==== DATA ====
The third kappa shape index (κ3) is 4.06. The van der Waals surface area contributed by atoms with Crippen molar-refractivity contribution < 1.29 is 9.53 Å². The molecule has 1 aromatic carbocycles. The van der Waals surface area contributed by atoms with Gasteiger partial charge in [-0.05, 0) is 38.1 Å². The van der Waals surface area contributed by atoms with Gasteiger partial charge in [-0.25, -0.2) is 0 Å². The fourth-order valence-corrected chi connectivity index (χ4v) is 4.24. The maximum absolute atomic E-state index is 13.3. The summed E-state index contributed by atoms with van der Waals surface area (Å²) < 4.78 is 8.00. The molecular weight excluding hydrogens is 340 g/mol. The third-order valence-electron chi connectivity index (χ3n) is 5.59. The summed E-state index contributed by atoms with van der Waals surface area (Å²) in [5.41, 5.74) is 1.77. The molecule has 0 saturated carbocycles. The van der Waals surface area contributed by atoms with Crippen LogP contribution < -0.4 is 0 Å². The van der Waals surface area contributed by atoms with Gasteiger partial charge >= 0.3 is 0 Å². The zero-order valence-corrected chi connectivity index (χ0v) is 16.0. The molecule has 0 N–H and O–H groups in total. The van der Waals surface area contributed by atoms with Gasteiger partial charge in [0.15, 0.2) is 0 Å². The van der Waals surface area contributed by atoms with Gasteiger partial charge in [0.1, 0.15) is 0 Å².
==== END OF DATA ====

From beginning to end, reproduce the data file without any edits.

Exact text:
The third kappa shape index (κ3) is 4.06. The van der Waals surface area contributed by atoms with Crippen molar-refractivity contribution < 1.29 is 9.53 Å². The molecule has 1 aromatic carbocycles. The van der Waals surface area contributed by atoms with Gasteiger partial charge in [-0.05, 0) is 38.1 Å². The van der Waals surface area contributed by atoms with Gasteiger partial charge in [-0.25, -0.2) is 0 Å². The fourth-order valence-corrected chi connectivity index (χ4v) is 4.24. The maximum absolute atomic E-state index is 13.3. The summed E-state index contributed by atoms with van der Waals surface area (Å²) < 4.78 is 8.00. The molecular weight excluding hydrogens is 340 g/mol. The third-order valence-electron chi connectivity index (χ3n) is 5.59. The summed E-state index contributed by atoms with van der Waals surface area (Å²) in [5.41, 5.74) is 1.77. The molecule has 0 saturated carbocycles. The van der Waals surface area contributed by atoms with Crippen LogP contribution < -0.4 is 0 Å². The van der Waals surface area contributed by atoms with Gasteiger partial charge >= 0.3 is 0 Å². The zero-order valence-corrected chi connectivity index (χ0v) is 16.0. The molecule has 0 N–H and O–H groups in total. The van der Waals surface area contributed by atoms with Gasteiger partial charge in [0.15, 0.2) is 0 Å². The van der Waals surface area contributed by atoms with Gasteiger partial charge in [0.1, 0.15) is 0 Å².